10. Loops

  • if/else are great for having a block of code run when some condition is True

  • Sometimes we need a block to repeatedly run while some condition is True

10.1. Reusing Variables

  • Before we look at loops, consider the following code

 1a = 5
 2print(a)
 3
 4b = 6
 5print(a)
 6
 7a = a + b
 8print(a)
 9
10a = 3
11a = a + 1
12print(a)

Very Quick Activity

What is the value of a at each print statement? In other words, a is printed out four times — what values are printed out?

  • The point being emphasized is that there is nothing stopping us from reusing variables

    • Assign a value to some variable

    • Update/change the value stored in that variable

  • A very common pattern for incrementing the value of some variable in programming is as follows

1a = a + 1
  • The above example sill add one to whatever value is stored in a and then store that new value back to a

  • For example

    • If a starts with the value 5

    • Calculate a + 1, which is 6 in this example

    • Store the newly calculated value of 6 in a

  • This and similar pattens are so common that many programming languages have shorthands for this

1a += 1      # Effectively the same as a = a + 1
  • The above example is effectively identical to the previous

  • It means, add 1 to a and put the newly calculated value back into a

Activity

Start with a = 5.

  1. Figure out what a += 2 does.

  2. See what happens when you use a *= 2.

  3. Try other operators to see what works.

10.2. While loops

  • So far, if we need to run the same code multiple times, we repeat the code as many times as we need

    • For example, if I wanted to print("Hello, world!) five times, I need to write that print statement 5 times

  • The trouble with this is

    • It’s annoying

    • It doesn’t scale well

    • It’s prone to errors

    • It will not work for some variable number of times

      • For example, what if I want to print n times where n is some parameter to a function

  • This is where the while statement comes in

  • It will repeat some code while some condition is True

1counter = 0
2while counter < 10:
3    print(counter)
4    counter += 1
  • The above example will print out the numbers 09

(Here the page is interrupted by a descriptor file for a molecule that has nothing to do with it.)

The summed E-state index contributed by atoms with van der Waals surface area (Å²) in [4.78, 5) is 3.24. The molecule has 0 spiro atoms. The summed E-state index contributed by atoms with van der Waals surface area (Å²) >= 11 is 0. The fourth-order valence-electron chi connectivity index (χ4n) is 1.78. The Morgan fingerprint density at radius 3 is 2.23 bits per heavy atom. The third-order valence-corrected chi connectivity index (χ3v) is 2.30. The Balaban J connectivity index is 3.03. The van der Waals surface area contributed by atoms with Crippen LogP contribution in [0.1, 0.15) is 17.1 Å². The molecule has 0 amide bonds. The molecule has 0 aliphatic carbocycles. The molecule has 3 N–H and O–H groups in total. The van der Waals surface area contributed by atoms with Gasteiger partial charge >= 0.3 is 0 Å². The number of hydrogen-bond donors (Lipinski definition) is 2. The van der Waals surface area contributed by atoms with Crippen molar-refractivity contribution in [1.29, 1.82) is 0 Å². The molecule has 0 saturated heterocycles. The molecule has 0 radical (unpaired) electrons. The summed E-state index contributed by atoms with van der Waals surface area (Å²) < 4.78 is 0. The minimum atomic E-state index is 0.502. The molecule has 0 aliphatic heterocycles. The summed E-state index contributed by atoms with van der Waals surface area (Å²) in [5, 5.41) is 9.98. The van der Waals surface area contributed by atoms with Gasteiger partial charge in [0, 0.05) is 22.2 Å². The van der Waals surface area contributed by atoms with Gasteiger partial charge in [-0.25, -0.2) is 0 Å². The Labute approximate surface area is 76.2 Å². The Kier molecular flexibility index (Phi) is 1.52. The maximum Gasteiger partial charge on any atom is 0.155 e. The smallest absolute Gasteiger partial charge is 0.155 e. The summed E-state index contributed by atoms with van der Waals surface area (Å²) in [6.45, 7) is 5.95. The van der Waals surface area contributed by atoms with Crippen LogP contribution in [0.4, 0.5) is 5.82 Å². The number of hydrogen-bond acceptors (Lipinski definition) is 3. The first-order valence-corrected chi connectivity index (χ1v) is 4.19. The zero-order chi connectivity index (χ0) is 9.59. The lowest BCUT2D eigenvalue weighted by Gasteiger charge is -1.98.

• We initialized a counter variable outside the loop

    • The while has a conditional expression that gets evaluated

    • If it is evaluated to True, the indented code runs

      • print out the value of counter

      • Increment the value of counter

      • Repeat the loop until the condition is False

Activity

What would happen if counter += 1 was not included in the loop? Try to answer based on what you know. Confirm what happens by trying to run the code.

10.2.1. Tracing Through A Function By Hand

  • Trace through the below code by hand for a few values of n

  • See if you can figure out what this function is doing

1def trace_through_me_by_hand(n: int) -> int:
2    result = 1
3    while n > 1:
4        result = result * n
5        n -= 1
6    return result
  • while loops can get complex quickly (if only there were comments)

  • When tracing through the code, don’t try to do it all in your head

  • Create a table to keep track of the values

  • Below is an example with trace_through_me_by_hand(4)

n

result

4

1 -> 4

3

4 -> 12

2

12 -> 24

1

Stop

Activity

Write a function called int_sum(n) that takes a single integer n as a parameter and returns the sum of all the numbers between 0 and n inclusively (include n in the summation).

When you finish writing the function, do not run it right away — trace through the program by hand like with the trace_through_me_by_hand above.

Activity

Create a new function called int_sum_print that is the same as int_sum, however this function should print out the values of all the variables each time in the loop. Ideally this should be formatted similar to the table created with trace_through_me_by_hand, but do not worry too much about how the prints format the output.

10.3. Algorithm

Activity

  1. Write down (in English) an algorithm for calculating the sum of all the even numbers between 0 and n.

  2. Convert the algorithm into a Python function sum_even_numbers(n: int) -> int.

  3. Write some assert tests to verify correctness.

10.4. For Next Class